• Consider giving PD options to your staff; trust them to choose what is most necessary, relevant or interesting to them.
  • Participate in PD alongside, not over, your staff. If you feel the PD is necessary for your building(s), join with your staff in the training, and be an invested participant.
  • Treat  your teachers as professionals, even if/when they don't behave that way. Model professionalism.

Teachers (and sometimes PD presenters):

  • Professional Development is a Professional opportunity; behave like a Professional. It's not time to grade papers, text friends, carry on a conversation, or critique the presenter. Even if you do not like or appreciate the PD, it is your responsibility to attend and learn. Set an example for your colleagues.
  • Commit to learning. Whether the PD is a training mandated by your district, part of advanced degree work, or a pursuit of interest, approach it with a learner's attitude: what can I take away from this and apply?
  • Respect the presenter(s). Make eye contact. Nod. Refrain from scowling or shaking your head in disagreement. (You can address areas of conflicting opinion personally, not in public.) Thank the presenter for his/her time. 
  • Experienced teachers: be willing to be involved. Avoid cynicism and criticism--in yourself or in your colleagues. Care. Model the learning attitude you desire in your students. A new teacher is not an "annoying know-it-all". He/She may have valuable information and skills to share. Besides, being a listener is a great way to establish a relationship in which you can contribute to the new teacher.
  • Newer teachers: be willing to be involved, and be willing to be a learner. Avoid the all-knowing smug look. An experienced teacher is not a "cave man" just because his/her tactics differ from your current training. "New" is not always "Better".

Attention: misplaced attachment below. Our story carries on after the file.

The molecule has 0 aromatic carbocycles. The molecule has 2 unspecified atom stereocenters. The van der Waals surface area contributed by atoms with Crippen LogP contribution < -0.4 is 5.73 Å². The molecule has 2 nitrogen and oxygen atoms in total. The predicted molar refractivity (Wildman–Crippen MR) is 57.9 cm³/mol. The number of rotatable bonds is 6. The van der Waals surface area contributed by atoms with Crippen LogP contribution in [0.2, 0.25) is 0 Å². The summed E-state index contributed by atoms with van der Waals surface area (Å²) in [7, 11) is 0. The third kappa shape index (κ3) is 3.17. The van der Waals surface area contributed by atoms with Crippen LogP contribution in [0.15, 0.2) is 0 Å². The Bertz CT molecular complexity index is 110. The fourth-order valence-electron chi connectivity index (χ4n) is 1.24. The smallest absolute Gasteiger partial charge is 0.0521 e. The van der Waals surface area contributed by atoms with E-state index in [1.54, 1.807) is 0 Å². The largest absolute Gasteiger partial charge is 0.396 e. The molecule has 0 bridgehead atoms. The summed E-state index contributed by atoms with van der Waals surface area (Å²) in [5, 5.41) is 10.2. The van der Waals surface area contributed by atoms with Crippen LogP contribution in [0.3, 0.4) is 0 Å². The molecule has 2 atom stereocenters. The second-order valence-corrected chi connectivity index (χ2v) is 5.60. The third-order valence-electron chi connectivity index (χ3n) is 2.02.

Together we can give new meaning to both words:



Let's Do This!

Thursday, November 10, 2016

Forging Friendships and Unity

"You know, Señora, we are all friends today because you made us work together."

At our senior dinner my students told me, "You know, Señora, we are all friends today because you made us work together". 

There have been times that I have despaired. The students assigned to my class came unwillingly, unhappily. At times they were hostile, and sometimes even violent--throwing both insults and fists. They didn't like themselves, didn't like each other, didn't like Spanish, didn't like school. I felt like a lone firefighter, rushing in different directions to extinguish one flame after another.

Each year's classes and students are unique. Each class develops a personality as it develops a routine. It's my responsibility to shape that identity, and it takes conscious effort and determination.

Students gravitate toward their friends and toward classmates with whom they have the most in common--don't we all? If I let them, the students would choose partners at the beginning of the school year and they would never change. Some students would never work with anyone, choosing to be alone while surrounded by their peers.

So, why do I force group work, and why do I force them into new (and sometimes uncomfortable) groups?

Students' first choices aren't always their BEST choices. 

They naturally gravitate to their friends, but often this leads to distractions. Conversations and minds wander, and students' work suffers. At other times, students will do less than their best work because they rely too heavily on a friend, or because they don't want to look "too smart" in front of their friends. Peer pressure is intense.

Strengths and weaknesses remain the same if unchallenged. 

When the students work with the same people time after time, their work becomes predictable as well. Jim knows that Sarah can read this paragraph, so he can let her tell him what it says. Emily doesn't have to figure out how to write that sentence; she can just copy Tim's answer, "because he's good at it". Jamie and Tony don't know and don't care; they can't and won't learn Spanish.